Although the Microsoft .NET Framework is something that’s not liked by many people, it has become something of a necessary evil because so many developers makes use of its functions to help make programming software easier. A major issue with .NET is it’s huge in terms of disc space and seemingly getting bigger with every release. Another issue is the sheer amount of security fixes for it and a large proportion of Windows updates will likely be .NET related every month.
We did some small scale .NET testing a while back and found it doesn’t really impact on system performance but what it does do is install thousands of files, folders and registry entries onto your system. With so much data surrounding .NET and the complexity of the installs it’s quite easy for updates to, or the framework itself to fail because something has been corrupted and programs that rely on it won’t run. Here we show you some ways to fix .NET Framework issues.
Of course it’s entirely possible a program you are trying to run that is producing .NET errors could have an issue of its own and the Framework itself isn’t to blame. Trying to repair non existent issues could lead to all manor of problems. Several programs failing is probably a giveaway .NET has some corruption but just one program crashing alone could be a one off.
A small tool called .NET Framework Setup Verification Tool is able to help you in these situations and run a check on the versions of .NET that have been installed. If any files, folders or registry entries relating to .NET are missing or corrupt, the program will tell you. Simply download and run the tool, select the version of .NET you want to check from the drop down and click Verify Now. Within seconds you will be told whether the check has found any issues or not, you can then decide if more serious action is needed to repair .NET.
1. Try Using the .NET Repair Function
If you have installed a version of .NET manually or it was installed via Windows Update, there should be a built in function that offers to repair the .NET installation for you. This tries to reset everything back to defaults.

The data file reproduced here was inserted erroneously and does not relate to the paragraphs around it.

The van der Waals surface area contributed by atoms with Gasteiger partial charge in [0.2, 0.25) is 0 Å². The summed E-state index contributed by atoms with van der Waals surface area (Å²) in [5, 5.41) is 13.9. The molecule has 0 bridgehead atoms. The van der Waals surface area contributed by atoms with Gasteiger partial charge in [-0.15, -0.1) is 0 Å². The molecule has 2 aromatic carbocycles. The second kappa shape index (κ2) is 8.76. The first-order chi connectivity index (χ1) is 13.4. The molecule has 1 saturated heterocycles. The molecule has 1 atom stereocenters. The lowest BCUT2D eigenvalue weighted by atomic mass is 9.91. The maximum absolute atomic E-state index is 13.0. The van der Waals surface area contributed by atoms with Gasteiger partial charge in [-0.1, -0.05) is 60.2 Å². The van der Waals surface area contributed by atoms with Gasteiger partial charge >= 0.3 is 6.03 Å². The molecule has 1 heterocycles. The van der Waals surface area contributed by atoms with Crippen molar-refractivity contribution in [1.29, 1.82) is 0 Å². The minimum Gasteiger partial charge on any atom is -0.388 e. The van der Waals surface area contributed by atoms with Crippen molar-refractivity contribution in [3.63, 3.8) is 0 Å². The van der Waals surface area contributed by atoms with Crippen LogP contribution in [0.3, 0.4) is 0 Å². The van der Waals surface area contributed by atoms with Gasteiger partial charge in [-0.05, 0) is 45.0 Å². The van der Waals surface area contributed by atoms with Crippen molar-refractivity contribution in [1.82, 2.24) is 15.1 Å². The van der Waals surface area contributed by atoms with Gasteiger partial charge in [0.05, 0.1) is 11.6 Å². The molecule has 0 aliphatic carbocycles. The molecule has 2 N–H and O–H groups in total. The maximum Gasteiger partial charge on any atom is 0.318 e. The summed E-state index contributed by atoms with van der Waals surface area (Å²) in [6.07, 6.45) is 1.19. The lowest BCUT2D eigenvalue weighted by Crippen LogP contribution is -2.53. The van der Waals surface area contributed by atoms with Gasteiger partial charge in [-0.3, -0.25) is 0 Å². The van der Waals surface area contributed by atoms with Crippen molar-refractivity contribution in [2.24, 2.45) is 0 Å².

Go to Control Panel and open Programs and Features (Add and Remove for XP), find the version of .NET you believe has an issue and double click on it or select Change/Uninstall. This will popup a window similar to above and ask ask if you want to Repair or Remove. Obviously you can try to Repair first, if that doesn’t work try a Remove and reinstall.
2. Microsoft .NET Framework Repair Tool
You would think the creators of .NET are best positioned to know what the most common errors are and how best to properly repair them. The initial version of the .NET Framework Repair Tool was only compatible with diagnosing and repairing issues with version 4, but has since been expanded to cover .NET 4.5.1, 4.5, 4 and 3.5 SP1 (includes .NET 3.0 SP2 and 2.0 SP2). It’s compatible with Windows XP, Vista, 7 and 2003/2008 Server versions.
Thankfully the tool is a standalone executable so you just download and run it to start the process. Before running the tool you need to agree to the terms which includes a disclosure that Microsoft will collect information about your hardware, error logs and various other bits of information on the usage of the program. You can choose whether to send the data or not at the end of an unsuccessful repair.
Click Next and it will run 9 different tests to analyze the system for problems. Microsoft doesn’t say what the tests are and the progress window goes too fast to find out. The first fix is always to re-register and restart the Windows Installer Service which is a common cause for errors. If you’re still encountering problems after this point, the tool will undertake a longer and more exhaustive diagnose and repair which could take several minutes to complete.